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Henke Hall Demolition Clears Way For State-of-the-art Science Building
Rendering of the exterior of the Life Sciences building
Rendering of the exterior of the Life Sciences building

Rendering of the exterior of the Life Sciences building

Rendering of a lab space in the Life Sciences building

Rendering of a lab space

Rendering of the exterior of the Life Sciences building

Rendering of the exterior

Rendering of the exterior of the Life Sciences building

Rendering of the exterior

Rendering of an interior walkway in the Life Sciences building

Rendering of an interior walkway

The first phase of construction of the Life Sciences building project on the University of Hawaiʻi at Mānoa campus begins in late June with the removal of Henke Hall, the future site of the state-of-the-art science facility scheduled to open fall 2019. Construction of the four-story, 45,000-square-foot structure will begin in late 2017 and is in step with the university’s strategic directions, to provide 21st century resources for learning, teaching, research and sustainability through LEED certification.

Designed for interdisciplinary collaboration, the Life Sciences building will provide new facilities for the College of Natural Sciences biology, microbiology and botany departments along with the Pacific Biosciences Research Center and the Biological Electron Microscope Facility. It will include classrooms, teaching and research laboratories, laboratory support and office spaces to serve 1,000 students weekly and house 23 faculty members and 60 graduate students. There will also be a collaboration space meant for students to meet, share ideas and develop innovative approaches to connecting the life sciences to Hawaiʻi and the global environment.

“This is an exciting step for the future of science at UH Mānoa,” said College of Natural Sciences Dean Aloysius Helminck. “The Life Sciences building gives us opportunities to greatly enhance how students, faculty and researchers approach science. The building has been designed to be a collaborative environment that fosters interdisciplinary research and promotes diversity and sustainability at all levels. The possibilities for the next generation of UH scientists are tremendous.”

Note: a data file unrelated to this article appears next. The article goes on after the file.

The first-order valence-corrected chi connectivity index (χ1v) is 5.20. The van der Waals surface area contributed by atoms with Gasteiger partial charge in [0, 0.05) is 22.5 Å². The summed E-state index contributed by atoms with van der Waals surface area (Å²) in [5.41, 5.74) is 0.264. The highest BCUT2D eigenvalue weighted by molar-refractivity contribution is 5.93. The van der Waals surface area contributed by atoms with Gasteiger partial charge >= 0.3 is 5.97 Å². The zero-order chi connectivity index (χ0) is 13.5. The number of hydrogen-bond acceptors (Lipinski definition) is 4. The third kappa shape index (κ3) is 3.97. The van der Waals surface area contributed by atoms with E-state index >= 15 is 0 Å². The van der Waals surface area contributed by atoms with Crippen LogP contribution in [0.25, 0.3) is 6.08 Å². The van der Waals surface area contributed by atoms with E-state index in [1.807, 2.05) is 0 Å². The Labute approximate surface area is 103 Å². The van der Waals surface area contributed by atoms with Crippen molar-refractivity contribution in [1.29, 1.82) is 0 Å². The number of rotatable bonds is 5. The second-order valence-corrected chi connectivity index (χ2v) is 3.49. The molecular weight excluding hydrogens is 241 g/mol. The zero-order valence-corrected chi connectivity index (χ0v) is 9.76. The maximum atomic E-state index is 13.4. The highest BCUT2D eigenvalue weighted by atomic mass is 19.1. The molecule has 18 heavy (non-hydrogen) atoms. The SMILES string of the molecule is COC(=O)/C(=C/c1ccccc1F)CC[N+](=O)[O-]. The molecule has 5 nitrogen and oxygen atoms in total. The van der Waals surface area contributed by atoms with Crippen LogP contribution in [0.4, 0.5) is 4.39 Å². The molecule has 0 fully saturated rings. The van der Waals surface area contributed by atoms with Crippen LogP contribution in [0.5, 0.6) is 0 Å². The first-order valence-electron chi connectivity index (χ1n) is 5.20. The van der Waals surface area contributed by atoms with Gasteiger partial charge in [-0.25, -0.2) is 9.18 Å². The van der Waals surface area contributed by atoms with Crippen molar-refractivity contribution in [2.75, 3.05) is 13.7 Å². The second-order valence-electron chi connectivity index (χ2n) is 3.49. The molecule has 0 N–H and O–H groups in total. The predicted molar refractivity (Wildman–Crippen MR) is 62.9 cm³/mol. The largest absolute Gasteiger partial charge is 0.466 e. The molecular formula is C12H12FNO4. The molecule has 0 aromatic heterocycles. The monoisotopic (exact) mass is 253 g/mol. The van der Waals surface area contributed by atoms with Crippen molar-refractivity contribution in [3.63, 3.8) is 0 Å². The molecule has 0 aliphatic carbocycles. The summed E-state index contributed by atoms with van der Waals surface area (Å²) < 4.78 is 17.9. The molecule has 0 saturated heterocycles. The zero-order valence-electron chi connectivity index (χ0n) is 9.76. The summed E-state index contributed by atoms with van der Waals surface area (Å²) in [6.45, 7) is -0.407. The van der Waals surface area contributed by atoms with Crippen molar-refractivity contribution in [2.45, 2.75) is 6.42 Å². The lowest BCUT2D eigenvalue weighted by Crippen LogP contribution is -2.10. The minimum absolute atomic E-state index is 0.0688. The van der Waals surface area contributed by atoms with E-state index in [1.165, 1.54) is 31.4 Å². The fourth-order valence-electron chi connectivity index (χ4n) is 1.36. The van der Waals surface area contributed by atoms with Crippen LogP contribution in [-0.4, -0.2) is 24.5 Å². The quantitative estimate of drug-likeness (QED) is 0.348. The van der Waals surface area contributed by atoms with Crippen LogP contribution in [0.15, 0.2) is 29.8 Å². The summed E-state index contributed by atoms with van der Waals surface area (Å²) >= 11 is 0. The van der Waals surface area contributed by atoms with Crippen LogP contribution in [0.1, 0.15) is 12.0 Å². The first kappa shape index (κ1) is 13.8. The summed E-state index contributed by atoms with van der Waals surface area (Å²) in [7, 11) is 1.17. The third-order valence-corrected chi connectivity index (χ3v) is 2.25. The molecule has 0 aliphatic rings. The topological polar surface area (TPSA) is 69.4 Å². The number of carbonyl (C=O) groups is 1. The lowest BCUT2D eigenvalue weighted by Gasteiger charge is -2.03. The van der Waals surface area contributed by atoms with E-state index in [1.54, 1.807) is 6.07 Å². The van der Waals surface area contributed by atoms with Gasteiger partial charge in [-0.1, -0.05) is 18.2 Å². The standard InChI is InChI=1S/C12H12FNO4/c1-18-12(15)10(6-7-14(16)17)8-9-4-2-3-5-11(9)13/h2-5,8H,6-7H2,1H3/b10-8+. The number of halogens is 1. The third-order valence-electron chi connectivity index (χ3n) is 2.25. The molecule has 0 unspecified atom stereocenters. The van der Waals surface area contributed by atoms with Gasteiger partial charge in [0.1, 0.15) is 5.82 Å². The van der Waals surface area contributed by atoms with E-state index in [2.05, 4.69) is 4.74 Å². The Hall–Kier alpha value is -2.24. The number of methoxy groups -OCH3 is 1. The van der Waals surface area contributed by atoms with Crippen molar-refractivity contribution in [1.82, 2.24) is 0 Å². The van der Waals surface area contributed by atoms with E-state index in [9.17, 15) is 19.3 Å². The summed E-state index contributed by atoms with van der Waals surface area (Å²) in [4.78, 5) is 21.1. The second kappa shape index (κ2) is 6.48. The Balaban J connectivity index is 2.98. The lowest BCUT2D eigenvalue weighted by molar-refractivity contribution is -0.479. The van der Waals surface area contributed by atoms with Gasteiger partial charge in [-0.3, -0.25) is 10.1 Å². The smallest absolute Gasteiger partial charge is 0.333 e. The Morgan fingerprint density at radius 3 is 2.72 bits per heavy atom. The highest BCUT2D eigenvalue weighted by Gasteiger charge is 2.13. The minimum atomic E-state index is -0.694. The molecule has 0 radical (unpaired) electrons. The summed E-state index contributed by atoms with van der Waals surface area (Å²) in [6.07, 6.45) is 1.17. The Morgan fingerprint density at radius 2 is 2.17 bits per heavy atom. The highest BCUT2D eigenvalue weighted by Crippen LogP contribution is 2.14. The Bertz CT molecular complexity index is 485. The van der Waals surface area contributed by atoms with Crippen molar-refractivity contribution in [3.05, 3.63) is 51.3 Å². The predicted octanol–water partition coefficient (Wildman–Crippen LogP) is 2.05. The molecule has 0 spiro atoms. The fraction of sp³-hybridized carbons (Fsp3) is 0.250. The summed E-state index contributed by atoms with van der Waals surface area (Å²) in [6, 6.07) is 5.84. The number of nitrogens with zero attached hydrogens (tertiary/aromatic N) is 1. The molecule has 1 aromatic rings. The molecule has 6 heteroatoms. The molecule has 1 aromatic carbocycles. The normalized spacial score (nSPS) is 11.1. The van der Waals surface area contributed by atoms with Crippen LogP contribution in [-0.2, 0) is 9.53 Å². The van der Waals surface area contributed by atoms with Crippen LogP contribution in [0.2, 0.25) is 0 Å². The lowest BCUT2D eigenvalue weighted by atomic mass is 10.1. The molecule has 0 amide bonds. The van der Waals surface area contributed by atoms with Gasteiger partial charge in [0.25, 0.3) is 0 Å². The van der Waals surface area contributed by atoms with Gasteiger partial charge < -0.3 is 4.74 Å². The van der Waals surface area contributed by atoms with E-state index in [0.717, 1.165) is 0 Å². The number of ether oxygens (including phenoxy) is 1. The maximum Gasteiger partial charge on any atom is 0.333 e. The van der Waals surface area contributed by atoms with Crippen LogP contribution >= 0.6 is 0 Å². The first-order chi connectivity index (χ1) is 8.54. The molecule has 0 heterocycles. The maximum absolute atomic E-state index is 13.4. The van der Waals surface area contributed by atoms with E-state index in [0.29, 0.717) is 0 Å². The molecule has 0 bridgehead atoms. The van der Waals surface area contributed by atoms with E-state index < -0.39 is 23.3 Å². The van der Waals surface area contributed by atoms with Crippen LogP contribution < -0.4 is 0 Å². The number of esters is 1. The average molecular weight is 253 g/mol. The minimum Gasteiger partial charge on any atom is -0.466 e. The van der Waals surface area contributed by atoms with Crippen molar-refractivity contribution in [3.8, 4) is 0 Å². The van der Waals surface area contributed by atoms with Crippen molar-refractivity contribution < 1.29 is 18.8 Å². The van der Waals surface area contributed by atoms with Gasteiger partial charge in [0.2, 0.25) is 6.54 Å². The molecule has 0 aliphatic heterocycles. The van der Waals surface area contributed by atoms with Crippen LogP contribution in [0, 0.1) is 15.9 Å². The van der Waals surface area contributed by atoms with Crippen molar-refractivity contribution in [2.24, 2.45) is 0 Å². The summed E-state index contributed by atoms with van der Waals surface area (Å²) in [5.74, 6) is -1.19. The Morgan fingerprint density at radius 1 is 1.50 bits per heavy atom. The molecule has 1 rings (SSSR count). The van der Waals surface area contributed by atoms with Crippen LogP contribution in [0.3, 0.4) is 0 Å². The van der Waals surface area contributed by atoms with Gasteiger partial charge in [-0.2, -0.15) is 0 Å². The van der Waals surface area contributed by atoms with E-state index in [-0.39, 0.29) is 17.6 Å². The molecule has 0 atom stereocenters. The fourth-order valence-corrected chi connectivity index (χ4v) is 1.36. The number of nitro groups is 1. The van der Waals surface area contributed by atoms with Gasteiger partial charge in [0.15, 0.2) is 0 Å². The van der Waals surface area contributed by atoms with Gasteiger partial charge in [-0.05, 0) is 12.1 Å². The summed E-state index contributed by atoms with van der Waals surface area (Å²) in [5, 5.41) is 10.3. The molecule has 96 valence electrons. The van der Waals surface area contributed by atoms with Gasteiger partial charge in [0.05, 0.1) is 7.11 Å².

The new facility will replace Snyder Hall, which will be demolished after the new building is operational. At about $50 million, the Life Sciences building is one of the most significant capital projects on the upper Mānoa campus in 10 years and the first project undertaken after a number of national best practices were adopted by the university’s Office of Capital Improvements.

This is UH’s first design-build project, an integrated delivery process that maintains a single contractor and contract for both the design and construction of the project with a fixed, upfront cost. The Request for Proposal was issued through the Hawaiʻi Electronic Procurement System, UH’s new centralized online system for issuing solicitations and receiving proposals or bids for university projects. The university is also using eBuilder, an online project management system implemented in 2016, to better administer the project.

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